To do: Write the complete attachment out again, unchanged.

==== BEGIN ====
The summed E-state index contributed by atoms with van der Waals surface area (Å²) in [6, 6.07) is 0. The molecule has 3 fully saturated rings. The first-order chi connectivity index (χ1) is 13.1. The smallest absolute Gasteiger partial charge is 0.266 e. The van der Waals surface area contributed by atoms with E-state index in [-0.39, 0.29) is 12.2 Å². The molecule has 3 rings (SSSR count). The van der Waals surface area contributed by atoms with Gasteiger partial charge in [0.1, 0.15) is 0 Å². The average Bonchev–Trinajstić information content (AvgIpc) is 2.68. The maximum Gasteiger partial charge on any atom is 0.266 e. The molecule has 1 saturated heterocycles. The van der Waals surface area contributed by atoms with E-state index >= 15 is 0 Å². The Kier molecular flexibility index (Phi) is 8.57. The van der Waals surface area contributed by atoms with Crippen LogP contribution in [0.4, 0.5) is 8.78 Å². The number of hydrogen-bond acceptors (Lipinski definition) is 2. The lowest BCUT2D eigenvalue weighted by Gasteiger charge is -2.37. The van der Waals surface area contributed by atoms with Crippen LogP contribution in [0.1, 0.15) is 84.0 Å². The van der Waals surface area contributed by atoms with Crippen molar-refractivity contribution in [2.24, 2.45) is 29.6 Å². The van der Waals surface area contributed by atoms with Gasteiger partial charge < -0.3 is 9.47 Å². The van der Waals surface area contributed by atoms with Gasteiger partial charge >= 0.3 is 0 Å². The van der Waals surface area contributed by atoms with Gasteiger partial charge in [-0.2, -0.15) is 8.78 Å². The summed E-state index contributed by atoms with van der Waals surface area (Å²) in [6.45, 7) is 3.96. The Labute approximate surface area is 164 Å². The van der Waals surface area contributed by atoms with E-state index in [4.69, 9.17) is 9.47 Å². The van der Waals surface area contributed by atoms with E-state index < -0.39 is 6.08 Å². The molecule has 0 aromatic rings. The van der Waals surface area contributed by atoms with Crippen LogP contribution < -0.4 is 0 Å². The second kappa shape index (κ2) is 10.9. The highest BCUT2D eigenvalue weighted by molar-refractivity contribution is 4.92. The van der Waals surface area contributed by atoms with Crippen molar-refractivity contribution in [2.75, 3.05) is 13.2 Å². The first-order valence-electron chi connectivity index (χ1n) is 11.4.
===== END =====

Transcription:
The summed E-state index contributed by atoms with van der Waals surface area (Å²) in [6, 6.07) is 0. The molecule has 3 fully saturated rings. The first-order chi connectivity index (χ1) is 13.1. The smallest absolute Gasteiger partial charge is 0.266 e. The van der Waals surface area contributed by atoms with E-state index in [-0.39, 0.29) is 12.2 Å². The molecule has 3 rings (SSSR count). The van der Waals surface area contributed by atoms with Gasteiger partial charge in [0.1, 0.15) is 0 Å². The average Bonchev–Trinajstić information content (AvgIpc) is 2.68. The maximum Gasteiger partial charge on any atom is 0.266 e. The molecule has 1 saturated heterocycles. The van der Waals surface area contributed by atoms with E-state index >= 15 is 0 Å². The Kier molecular flexibility index (Phi) is 8.57. The van der Waals surface area contributed by atoms with Crippen LogP contribution in [0.4, 0.5) is 8.78 Å². The number of hydrogen-bond acceptors (Lipinski definition) is 2. The lowest BCUT2D eigenvalue weighted by Gasteiger charge is -2.37. The van der Waals surface area contributed by atoms with Crippen LogP contribution in [0.1, 0.15) is 84.0 Å². The van der Waals surface area contributed by atoms with Crippen molar-refractivity contribution in [2.24, 2.45) is 29.6 Å². The van der Waals surface area contributed by atoms with Gasteiger partial charge < -0.3 is 9.47 Å². The van der Waals surface area contributed by atoms with Gasteiger partial charge >= 0.3 is 0 Å². The van der Waals surface area contributed by atoms with Gasteiger partial charge in [-0.2, -0.15) is 8.78 Å². The summed E-state index contributed by atoms with van der Waals surface area (Å²) in [6.45, 7) is 3.96. The Labute approximate surface area is 164 Å². The van der Waals surface area contributed by atoms with E-state index in [4.69, 9.17) is 9.47 Å². The van der Waals surface area contributed by atoms with E-state index < -0.39 is 6.08 Å². The molecule has 0 aromatic rings. The van der Waals surface area contributed by atoms with Crippen LogP contribution < -0.4 is 0 Å². The second kappa shape index (κ2) is 10.9. The highest BCUT2D eigenvalue weighted by molar-refractivity contribution is 4.92. The van der Waals surface area contributed by atoms with Crippen molar-refractivity contribution in [2.75, 3.05) is 13.2 Å². The first-order valence-electron chi connectivity index (χ1n) is 11.4.